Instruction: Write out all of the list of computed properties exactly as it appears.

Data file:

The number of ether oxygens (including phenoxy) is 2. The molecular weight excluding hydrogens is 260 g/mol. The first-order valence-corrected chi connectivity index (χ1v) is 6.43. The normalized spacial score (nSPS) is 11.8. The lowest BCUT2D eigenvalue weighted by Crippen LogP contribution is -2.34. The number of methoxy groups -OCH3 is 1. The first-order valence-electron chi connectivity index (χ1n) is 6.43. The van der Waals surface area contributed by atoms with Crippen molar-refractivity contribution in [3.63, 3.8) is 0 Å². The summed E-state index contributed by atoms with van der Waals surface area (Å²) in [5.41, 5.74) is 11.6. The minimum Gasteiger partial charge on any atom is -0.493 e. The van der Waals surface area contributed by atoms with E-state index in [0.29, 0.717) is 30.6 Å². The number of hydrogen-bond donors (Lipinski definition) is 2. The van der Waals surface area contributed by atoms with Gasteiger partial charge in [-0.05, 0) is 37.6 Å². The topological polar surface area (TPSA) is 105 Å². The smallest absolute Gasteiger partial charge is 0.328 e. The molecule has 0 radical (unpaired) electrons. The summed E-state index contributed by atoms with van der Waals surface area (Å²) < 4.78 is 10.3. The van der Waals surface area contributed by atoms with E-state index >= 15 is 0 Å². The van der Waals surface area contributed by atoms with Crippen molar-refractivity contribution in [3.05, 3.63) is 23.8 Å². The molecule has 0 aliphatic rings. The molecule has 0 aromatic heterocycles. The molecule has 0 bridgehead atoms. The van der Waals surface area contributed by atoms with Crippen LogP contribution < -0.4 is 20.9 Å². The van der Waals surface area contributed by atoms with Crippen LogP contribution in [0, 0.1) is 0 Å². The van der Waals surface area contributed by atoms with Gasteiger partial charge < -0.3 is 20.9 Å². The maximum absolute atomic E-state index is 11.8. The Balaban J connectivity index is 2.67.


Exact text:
The number of ether oxygens (including phenoxy) is 2. The molecular weight excluding hydrogens is 260 g/mol. The first-order valence-corrected chi connectivity index (χ1v) is 6.43. The normalized spacial score (nSPS) is 11.8. The lowest BCUT2D eigenvalue weighted by Crippen LogP contribution is -2.34. The number of methoxy groups -OCH3 is 1. The first-order valence-electron chi connectivity index (χ1n) is 6.43. The van der Waals surface area contributed by atoms with Crippen molar-refractivity contribution in [3.63, 3.8) is 0 Å². The summed E-state index contributed by atoms with van der Waals surface area (Å²) in [5.41, 5.74) is 11.6. The minimum Gasteiger partial charge on any atom is -0.493 e. The van der Waals surface area contributed by atoms with E-state index in [0.29, 0.717) is 30.6 Å². The number of hydrogen-bond donors (Lipinski definition) is 2. The van der Waals surface area contributed by atoms with Gasteiger partial charge in [-0.05, 0) is 37.6 Å². The topological polar surface area (TPSA) is 105 Å². The smallest absolute Gasteiger partial charge is 0.328 e. The molecule has 0 radical (unpaired) electrons. The summed E-state index contributed by atoms with van der Waals surface area (Å²) < 4.78 is 10.3. The van der Waals surface area contributed by atoms with E-state index >= 15 is 0 Å². The van der Waals surface area contributed by atoms with Crippen molar-refractivity contribution in [3.05, 3.63) is 23.8 Å². The molecule has 0 aliphatic rings. The molecule has 0 aromatic heterocycles. The molecule has 0 bridgehead atoms. The van der Waals surface area contributed by atoms with Crippen LogP contribution < -0.4 is 20.9 Å². The van der Waals surface area contributed by atoms with Crippen LogP contribution in [0, 0.1) is 0 Å². The van der Waals surface area contributed by atoms with Gasteiger partial charge < -0.3 is 20.9 Å². The maximum absolute atomic E-state index is 11.8. The Balaban J connectivity index is 2.67.